Here Come the Lawyers! US Supreme Court Declares Criminals Have a Right to Live in Your Community Association and a Right to Sue You for Trying to Stop Them

By Seth Amkraut, Esq.neighborhood_watch_05b

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Potential Personal Liability for Board Members.

Many community associations in Florida screen prospective buyers and tenants. This screening process typically includes a comprehensive background check into each applicant’s credit, rental, employment and criminal history.  Recently, an interpretation by the United States Department of Housing and Urban Development (“HUD”) of a recent United States Supreme Court Case, Texas Department of Housing and Community Affairs, et al v. Inclusive Communities Project, Inc., et al., severely curtailed community associations’ ability to deny sales or rentals to convicted criminals.  Enforcing blanket bans on convicted criminals purchasing or renting in your community can now subject both the community association and its Board members, individually, to liability.

With particularly awful circular reasoning, HUD issued an April 4, 2016, guidance memorandum declaring a higher percentage of adult minorities have criminal records when compared to the overall adult population.  Therefore, prohibiting a person with a criminal conviction to buy or rent in your community has a “disparate impact” on certain racial minorities tantamount to racial discrimination. Considering racial discrimination in housing violates federal law, HUD rounds the final corner and declares by extension the blanket use of criminal records to deny housing violates Federal law. This is a critical pronouncement effectively outlawing all blanket prohibitions on individuals with a criminal history and calls into question less restrictive policies. Even a narrowly tailored policy excluding only certain types of criminals must accurately distinguish between criminal conduct representing a genuine risk to other residents or property.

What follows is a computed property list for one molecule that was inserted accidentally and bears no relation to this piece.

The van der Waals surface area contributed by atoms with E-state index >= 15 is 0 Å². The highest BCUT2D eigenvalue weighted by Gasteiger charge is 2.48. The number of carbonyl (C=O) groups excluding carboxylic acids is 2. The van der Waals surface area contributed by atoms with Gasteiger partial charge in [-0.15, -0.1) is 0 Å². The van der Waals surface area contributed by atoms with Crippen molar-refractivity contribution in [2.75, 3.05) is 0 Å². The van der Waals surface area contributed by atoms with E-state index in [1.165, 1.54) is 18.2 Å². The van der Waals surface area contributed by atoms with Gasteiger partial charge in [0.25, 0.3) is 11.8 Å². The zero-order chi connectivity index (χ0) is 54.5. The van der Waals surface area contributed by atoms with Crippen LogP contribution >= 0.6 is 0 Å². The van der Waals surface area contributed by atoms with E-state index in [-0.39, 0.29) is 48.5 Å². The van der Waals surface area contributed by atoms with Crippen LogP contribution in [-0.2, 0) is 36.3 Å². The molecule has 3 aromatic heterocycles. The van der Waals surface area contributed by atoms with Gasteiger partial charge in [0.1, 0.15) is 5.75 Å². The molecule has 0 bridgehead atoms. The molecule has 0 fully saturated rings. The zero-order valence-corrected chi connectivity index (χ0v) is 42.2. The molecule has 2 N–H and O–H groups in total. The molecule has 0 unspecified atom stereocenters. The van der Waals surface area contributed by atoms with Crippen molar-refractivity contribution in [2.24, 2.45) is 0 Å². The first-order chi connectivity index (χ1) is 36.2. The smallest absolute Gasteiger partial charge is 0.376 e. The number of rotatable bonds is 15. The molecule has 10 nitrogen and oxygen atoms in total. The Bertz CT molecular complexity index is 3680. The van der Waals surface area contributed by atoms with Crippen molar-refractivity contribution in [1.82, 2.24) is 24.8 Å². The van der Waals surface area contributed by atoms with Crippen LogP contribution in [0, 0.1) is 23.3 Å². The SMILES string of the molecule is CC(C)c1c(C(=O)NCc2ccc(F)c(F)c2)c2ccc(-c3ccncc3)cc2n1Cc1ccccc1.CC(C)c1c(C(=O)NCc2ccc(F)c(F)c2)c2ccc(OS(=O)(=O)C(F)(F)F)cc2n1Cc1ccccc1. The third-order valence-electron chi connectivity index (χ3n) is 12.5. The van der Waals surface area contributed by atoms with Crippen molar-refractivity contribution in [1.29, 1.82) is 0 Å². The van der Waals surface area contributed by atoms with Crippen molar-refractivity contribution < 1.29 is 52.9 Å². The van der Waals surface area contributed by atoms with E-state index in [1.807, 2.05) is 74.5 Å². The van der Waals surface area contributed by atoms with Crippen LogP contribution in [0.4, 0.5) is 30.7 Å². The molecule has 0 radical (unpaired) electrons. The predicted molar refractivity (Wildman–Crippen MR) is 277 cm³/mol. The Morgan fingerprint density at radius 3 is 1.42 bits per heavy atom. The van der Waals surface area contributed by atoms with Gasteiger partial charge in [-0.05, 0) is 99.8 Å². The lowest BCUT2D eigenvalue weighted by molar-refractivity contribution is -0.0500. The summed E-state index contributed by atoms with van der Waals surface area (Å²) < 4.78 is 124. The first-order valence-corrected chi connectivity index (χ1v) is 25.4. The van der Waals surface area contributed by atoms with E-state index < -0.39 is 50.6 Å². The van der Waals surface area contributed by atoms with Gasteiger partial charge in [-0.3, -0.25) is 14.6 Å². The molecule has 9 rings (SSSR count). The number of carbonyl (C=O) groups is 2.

Making matters worse, HUD’s guidance on this issue shifts the long-standing burden requiring a Plaintiff to prove their case. Instead, community associations will be presumed to have discriminated against a proposed tenant or purchaser if a person within a protected class (e.g. a racial minority) is denied housing simply due to the person’s prior criminal record.   To rebut this presumption, community associations will have to prove the association’s denial of housing to persons with a “criminal history” actually assists in protecting resident safety and/or property. The only exception is for criminal convictions relating to manufacturing or distributing controlled substances. In essence, HUD has determined violent felons, such as murderers or rapists, are less dangerous than people manufacturing or distributing illegal drugs.

Individual board member liability.

As experienced Board members will tell you, often times upset owners (and their accommodating lawyers) name board members individually in lawsuits.  More often than not, these lawsuits are defended (and dismissed) by an association’s insurance counsel. However, most community insurance association policies will not offer coverage for housing discrimination or similar claims.  Without such coverage, both the association and the individual board members will have to pay out- of-pocket for representation and any resulting damages.  Although the individual board members may seek reimbursement from the Association (indemnification), claims for housing discrimination are known as intentional torts or intentional statutory violations. Typically, community associations are not required to indemnify individual board members against claims for damages related to intentional conduct. As you can surmise, the result of not a board member not being indemnified by his/her community association can be financially ruinous.